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What happened to all the Yoga schools?

WalterJ2010-07-04 16:59:58 +0000 #1
I did yoga briefly over 10 years ago and now I am trying to start again and I am finding that many, including the one I use to go to have closed and that there are only a few left. The fact Kripalu closed really shocked me it had a lot of students when I was there.

Is this a trend?

Is yoga not a popular as it use to be?

Is this a good thing or a bad thing?

I can see it might be a good thing for Yoga but a bad thing for Yoga business.

My quest for a school continues I guess.
Nichole2010-07-04 17:09:18 +0000 #2
Hello Walter,

Kripalu has not closed, in fact it is adding programs every year. Amrit left in 1994, but the community continues to flourish--please see Kripalu Center: www.kripalu.org

I am curious where you live that you are finding Yoga schools closing, mistakenly or not, an issue?

If you are looking for a teacher training program, you can check out Yoga Alliance: www.yogaalliance.com for all YA registered schools in your area.

Kind regards,
WalterJ2010-07-04 17:47:04 +0000 #3
Quote:

Originally Posted by Nichole



Hello Walter,

Kripalu has not closed, in fact it is adding programs every year. Amrit left in 1994, but the community continues to flourish--please see Kripalu Center: www.kripalu.org

I am curious where you live that you are finding Yoga schools closing, mistakenly or not, an issue?

If you are looking for a teacher training program, you can check out Yoga Alliance: www.yogaalliance.com for all YA registered schools in your area.

Kind regards,

I'm sorry, I should have been more clear the Kipalu center in Albany NY, I know the main one in Lenox is still there and that is a good thing, and thanks for the link to the Yoga Alliance.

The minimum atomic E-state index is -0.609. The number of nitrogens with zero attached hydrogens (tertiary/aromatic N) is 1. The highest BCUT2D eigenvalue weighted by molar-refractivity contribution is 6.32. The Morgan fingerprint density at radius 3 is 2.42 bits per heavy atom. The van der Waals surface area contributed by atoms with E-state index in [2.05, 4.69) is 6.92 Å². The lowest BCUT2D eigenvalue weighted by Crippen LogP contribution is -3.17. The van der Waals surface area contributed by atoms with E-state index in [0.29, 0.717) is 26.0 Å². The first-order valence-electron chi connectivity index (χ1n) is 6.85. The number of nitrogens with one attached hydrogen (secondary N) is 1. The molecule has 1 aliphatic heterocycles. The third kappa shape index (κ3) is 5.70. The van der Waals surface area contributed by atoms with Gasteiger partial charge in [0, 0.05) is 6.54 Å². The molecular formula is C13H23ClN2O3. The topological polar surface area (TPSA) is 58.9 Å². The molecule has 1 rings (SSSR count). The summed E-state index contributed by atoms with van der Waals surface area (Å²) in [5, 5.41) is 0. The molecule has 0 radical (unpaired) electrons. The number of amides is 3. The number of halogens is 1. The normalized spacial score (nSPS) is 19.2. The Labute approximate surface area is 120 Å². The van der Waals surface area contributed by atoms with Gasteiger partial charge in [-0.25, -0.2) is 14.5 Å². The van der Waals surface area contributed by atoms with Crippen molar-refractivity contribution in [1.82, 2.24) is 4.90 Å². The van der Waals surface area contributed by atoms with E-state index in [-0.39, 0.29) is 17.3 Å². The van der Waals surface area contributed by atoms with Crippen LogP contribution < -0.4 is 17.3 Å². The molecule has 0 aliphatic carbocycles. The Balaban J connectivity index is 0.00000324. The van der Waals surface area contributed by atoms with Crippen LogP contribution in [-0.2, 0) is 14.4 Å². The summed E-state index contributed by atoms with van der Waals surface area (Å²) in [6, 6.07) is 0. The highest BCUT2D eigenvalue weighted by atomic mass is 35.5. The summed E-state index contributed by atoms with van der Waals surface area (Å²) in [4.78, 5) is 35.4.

InnerAthlete2010-07-04 17:53:58 +0000 #4
Some know how to teach yoga but not how to run a business. Others can run a business but haven't the slightest idea what yoga is. Still another group has no idea about yoga and no idea about business either.

So it follows that some would leap into the market without their right mind or requisite preparation to BE in the market. Businesses that close rarely do so "by accident". But I do not think, generally speaking, that yoga is less popular. there will always be kind-hearted people teaching yoga for the evolutionary benefit of human beings. They just may not be renting a retail space to do it.
Pandara2010-07-04 17:35:12 +0000 #5
Interesting phenomena in South Africa: when I came to Pretoria (which was then a city of 1.2mil people now over 3mil) from rural South Africa in 1991 there were only a few yoga teachers and it was hard to get hold of them as well. Usually at the Theosophical Society one could get numbers, but rarely an advertisement for them and mostly one would speak to someone who would then put you onto the path of a teacher. Studios just didn't exist at that stage, let alone yoga at a gym, it was unheard of.

Over the past 18 years, especially since 2000, yoga teachers, studios and yoga at gyms just mushroomed and proliferated. Some good others not so good, but that is besides the point here. What this tells me is that the consciousness of people has changed, expansion of awareness has taken place and that is always good. I am glad that it has taken such a positive turn for the good.

In the rural town where I grew up, yoga was viewed as demonic and not mentioned at all. Today I see there are an Inyengar and Bikram teacher in that town. )

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